Too many modern commentators want to ignore everything in this case but the moral imperative of the Abolitionist, content for this one time in history to say that principles were more important than economics. Thus are Southerners forever branded as oppressors, while Union slaves are swept under the convenient rug of historical oblivion.
Because Lincoln was a formidable rhetorician (the greatest of his age) and because it is a twentieth-century failing that we believe the past is inferior to the present, the statute of limitations will never run out on our “crimes.” Fifty years after Massachusetts abolished slavery it was shaking an accusatory finger at Mississippi and Alabama. Fifty years after slavery had been abolished in these Southern states, Mississippians and Alabamians were still being called to account by the high caste Brahmins of Boston. And now that 120 years have passed, it is the politically prosperous grandsons of Irish immigrants who make the charges, descendants of the same brutal people who murdered literally hundreds of blacks in the draft riots of 1863.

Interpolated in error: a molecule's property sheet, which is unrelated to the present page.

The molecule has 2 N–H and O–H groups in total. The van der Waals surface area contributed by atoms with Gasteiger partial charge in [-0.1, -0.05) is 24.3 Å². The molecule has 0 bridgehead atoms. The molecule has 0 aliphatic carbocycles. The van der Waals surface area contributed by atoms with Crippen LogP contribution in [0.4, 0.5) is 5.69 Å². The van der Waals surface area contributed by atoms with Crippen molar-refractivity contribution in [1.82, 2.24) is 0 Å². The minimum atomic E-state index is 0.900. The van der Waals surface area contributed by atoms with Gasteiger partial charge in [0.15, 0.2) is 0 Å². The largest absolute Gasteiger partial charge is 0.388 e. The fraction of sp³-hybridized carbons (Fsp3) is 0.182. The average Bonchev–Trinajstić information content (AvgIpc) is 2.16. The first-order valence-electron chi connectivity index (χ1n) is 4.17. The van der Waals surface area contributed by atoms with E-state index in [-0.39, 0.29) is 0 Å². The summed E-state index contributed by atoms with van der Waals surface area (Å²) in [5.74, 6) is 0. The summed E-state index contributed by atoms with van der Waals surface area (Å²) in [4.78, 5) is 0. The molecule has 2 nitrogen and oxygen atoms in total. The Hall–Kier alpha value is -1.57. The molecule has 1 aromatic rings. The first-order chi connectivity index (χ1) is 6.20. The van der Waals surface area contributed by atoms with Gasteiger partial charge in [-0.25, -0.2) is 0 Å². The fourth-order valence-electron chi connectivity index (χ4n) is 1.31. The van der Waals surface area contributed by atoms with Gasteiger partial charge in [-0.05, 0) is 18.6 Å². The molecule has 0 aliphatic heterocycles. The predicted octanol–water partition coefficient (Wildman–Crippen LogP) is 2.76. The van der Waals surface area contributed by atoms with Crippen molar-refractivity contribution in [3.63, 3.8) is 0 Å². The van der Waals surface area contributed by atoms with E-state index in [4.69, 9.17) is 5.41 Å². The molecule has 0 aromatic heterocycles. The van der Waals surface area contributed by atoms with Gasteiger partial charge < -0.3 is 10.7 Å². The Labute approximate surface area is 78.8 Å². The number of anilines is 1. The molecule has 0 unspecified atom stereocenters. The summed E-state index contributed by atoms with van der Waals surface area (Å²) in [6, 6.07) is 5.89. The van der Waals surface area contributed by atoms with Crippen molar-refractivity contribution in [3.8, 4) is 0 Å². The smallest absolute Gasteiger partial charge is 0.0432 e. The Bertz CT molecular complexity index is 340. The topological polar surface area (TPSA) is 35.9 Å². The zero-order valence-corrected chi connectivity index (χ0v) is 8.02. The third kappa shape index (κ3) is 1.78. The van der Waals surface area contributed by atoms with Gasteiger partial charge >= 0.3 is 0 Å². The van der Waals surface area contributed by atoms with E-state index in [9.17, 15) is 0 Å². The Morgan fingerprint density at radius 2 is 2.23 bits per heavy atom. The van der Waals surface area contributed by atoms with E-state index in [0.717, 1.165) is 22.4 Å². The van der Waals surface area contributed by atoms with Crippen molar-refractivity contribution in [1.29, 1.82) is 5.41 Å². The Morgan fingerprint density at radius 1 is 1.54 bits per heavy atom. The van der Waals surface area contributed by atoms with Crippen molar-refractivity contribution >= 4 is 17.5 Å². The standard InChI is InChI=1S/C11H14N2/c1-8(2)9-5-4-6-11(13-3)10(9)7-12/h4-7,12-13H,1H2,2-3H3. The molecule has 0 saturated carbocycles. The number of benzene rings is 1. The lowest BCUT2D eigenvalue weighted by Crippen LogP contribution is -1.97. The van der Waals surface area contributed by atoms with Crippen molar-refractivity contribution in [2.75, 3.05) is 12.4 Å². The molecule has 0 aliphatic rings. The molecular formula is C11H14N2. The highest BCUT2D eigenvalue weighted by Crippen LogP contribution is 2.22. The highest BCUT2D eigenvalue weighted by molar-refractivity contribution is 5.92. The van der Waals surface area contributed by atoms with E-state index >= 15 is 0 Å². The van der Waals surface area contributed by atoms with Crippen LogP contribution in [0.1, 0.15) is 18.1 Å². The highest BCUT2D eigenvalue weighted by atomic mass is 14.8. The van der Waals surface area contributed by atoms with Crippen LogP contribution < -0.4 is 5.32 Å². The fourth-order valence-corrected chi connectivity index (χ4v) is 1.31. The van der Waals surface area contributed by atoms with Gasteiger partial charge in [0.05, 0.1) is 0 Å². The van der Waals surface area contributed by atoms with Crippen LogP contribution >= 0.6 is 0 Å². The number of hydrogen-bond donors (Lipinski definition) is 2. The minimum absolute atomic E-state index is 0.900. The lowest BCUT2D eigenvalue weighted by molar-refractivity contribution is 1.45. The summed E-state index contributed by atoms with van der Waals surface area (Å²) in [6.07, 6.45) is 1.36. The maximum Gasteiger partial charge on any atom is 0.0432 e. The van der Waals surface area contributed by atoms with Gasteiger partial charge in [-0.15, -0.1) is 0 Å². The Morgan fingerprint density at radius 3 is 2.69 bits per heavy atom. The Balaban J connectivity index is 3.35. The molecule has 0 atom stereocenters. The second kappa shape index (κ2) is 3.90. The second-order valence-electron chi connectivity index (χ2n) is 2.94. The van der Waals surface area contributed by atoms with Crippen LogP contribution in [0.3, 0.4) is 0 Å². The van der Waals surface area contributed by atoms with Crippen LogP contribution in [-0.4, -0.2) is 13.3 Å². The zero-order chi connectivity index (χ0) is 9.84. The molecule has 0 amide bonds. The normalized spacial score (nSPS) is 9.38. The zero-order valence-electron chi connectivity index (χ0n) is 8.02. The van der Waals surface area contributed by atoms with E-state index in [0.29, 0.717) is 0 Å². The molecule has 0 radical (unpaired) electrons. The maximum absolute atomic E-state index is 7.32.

It is Abraham Lincoln who invented this rhetoric; and we must either expose it for what it is or else continue to suffer the kind of abuse that manifests itself not only in anti-Southern cliches and stereotypes, but also in political exploitation and in such discriminatory legislation as the Voting Rights Acts of 1965 and gratuitous renewal in 1984. Those laws are bad not so much because of their severe provisions but because they assume that the integrated South deserves punitive treatment while the still-segregated North does not. And for that kind of moral abuse we can thank Abraham Lincoln.